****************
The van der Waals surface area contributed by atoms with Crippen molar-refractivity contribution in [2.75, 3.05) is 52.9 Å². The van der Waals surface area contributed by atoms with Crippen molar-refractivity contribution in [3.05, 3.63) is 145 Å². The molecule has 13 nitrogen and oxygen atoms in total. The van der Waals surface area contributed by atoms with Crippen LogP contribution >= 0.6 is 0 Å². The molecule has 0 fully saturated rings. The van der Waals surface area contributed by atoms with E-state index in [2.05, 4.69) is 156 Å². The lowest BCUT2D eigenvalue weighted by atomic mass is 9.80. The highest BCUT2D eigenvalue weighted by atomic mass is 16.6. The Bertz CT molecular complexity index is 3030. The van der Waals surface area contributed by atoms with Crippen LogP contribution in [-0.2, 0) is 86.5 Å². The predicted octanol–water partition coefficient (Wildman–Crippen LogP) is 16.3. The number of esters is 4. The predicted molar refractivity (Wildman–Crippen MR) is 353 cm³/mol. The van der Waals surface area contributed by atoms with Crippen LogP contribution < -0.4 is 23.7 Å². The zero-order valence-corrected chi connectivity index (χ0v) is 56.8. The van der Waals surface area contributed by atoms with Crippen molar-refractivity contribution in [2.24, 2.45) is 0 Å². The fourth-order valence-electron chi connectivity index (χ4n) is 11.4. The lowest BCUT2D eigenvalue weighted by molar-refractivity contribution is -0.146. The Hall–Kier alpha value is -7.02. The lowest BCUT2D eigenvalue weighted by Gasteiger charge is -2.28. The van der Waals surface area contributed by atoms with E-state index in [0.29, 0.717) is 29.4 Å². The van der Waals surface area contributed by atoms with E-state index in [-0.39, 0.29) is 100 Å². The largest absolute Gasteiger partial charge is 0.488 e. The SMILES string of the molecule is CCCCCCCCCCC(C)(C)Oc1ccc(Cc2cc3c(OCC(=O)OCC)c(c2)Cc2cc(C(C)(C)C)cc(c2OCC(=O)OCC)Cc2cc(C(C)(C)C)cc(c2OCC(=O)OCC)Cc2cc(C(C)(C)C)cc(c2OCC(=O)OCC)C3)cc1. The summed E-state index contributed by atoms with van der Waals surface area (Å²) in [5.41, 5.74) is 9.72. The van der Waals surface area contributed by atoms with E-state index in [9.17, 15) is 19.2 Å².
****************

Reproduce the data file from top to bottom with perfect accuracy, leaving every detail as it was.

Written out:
The van der Waals surface area contributed by atoms with Crippen molar-refractivity contribution in [2.75, 3.05) is 52.9 Å². The van der Waals surface area contributed by atoms with Crippen molar-refractivity contribution in [3.05, 3.63) is 145 Å². The molecule has 13 nitrogen and oxygen atoms in total. The van der Waals surface area contributed by atoms with Crippen LogP contribution >= 0.6 is 0 Å². The molecule has 0 fully saturated rings. The van der Waals surface area contributed by atoms with E-state index in [2.05, 4.69) is 156 Å². The lowest BCUT2D eigenvalue weighted by atomic mass is 9.80. The highest BCUT2D eigenvalue weighted by atomic mass is 16.6. The Bertz CT molecular complexity index is 3030. The van der Waals surface area contributed by atoms with Crippen LogP contribution in [-0.2, 0) is 86.5 Å². The predicted octanol–water partition coefficient (Wildman–Crippen LogP) is 16.3. The number of esters is 4. The predicted molar refractivity (Wildman–Crippen MR) is 353 cm³/mol. The van der Waals surface area contributed by atoms with Crippen LogP contribution < -0.4 is 23.7 Å². The zero-order valence-corrected chi connectivity index (χ0v) is 56.8. The van der Waals surface area contributed by atoms with Crippen molar-refractivity contribution in [2.24, 2.45) is 0 Å². The fourth-order valence-electron chi connectivity index (χ4n) is 11.4. The lowest BCUT2D eigenvalue weighted by molar-refractivity contribution is -0.146. The Hall–Kier alpha value is -7.02. The lowest BCUT2D eigenvalue weighted by Gasteiger charge is -2.28. The van der Waals surface area contributed by atoms with E-state index in [0.29, 0.717) is 29.4 Å². The van der Waals surface area contributed by atoms with E-state index in [-0.39, 0.29) is 100 Å². The largest absolute Gasteiger partial charge is 0.488 e. The SMILES string of the molecule is CCCCCCCCCCC(C)(C)Oc1ccc(Cc2cc3c(OCC(=O)OCC)c(c2)Cc2cc(C(C)(C)C)cc(c2OCC(=O)OCC)Cc2cc(C(C)(C)C)cc(c2OCC(=O)OCC)Cc2cc(C(C)(C)C)cc(c2OCC(=O)OCC)C3)cc1. The summed E-state index contributed by atoms with van der Waals surface area (Å²) in [5.41, 5.74) is 9.72. The van der Waals surface area contributed by atoms with E-state index in [9.17, 15) is 19.2 Å².